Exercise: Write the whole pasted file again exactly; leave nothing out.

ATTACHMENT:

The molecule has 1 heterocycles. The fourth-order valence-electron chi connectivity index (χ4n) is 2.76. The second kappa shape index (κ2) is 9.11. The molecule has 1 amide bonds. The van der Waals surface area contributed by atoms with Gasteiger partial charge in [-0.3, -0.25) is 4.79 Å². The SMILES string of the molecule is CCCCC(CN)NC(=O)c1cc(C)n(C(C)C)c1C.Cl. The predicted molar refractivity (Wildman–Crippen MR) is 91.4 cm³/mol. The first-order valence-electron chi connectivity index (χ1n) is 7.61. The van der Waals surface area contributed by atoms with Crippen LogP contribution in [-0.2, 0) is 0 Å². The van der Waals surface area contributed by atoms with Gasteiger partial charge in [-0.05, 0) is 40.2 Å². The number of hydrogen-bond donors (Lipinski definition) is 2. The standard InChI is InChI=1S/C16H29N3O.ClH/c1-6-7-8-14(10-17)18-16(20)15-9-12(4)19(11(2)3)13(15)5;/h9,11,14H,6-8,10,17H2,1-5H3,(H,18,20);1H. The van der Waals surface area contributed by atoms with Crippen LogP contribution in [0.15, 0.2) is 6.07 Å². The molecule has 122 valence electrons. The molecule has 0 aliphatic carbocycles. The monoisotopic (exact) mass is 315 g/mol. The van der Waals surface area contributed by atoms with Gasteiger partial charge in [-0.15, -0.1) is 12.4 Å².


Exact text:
The molecule has 1 heterocycles. The fourth-order valence-electron chi connectivity index (χ4n) is 2.76. The second kappa shape index (κ2) is 9.11. The molecule has 1 amide bonds. The van der Waals surface area contributed by atoms with Gasteiger partial charge in [-0.3, -0.25) is 4.79 Å². The SMILES string of the molecule is CCCCC(CN)NC(=O)c1cc(C)n(C(C)C)c1C.Cl. The predicted molar refractivity (Wildman–Crippen MR) is 91.4 cm³/mol. The first-order valence-electron chi connectivity index (χ1n) is 7.61. The van der Waals surface area contributed by atoms with Crippen LogP contribution in [-0.2, 0) is 0 Å². The van der Waals surface area contributed by atoms with Gasteiger partial charge in [-0.05, 0) is 40.2 Å². The number of hydrogen-bond donors (Lipinski definition) is 2. The standard InChI is InChI=1S/C16H29N3O.ClH/c1-6-7-8-14(10-17)18-16(20)15-9-12(4)19(11(2)3)13(15)5;/h9,11,14H,6-8,10,17H2,1-5H3,(H,18,20);1H. The van der Waals surface area contributed by atoms with Crippen LogP contribution in [0.15, 0.2) is 6.07 Å². The molecule has 122 valence electrons. The molecule has 0 aliphatic carbocycles. The monoisotopic (exact) mass is 315 g/mol. The van der Waals surface area contributed by atoms with Gasteiger partial charge in [-0.15, -0.1) is 12.4 Å².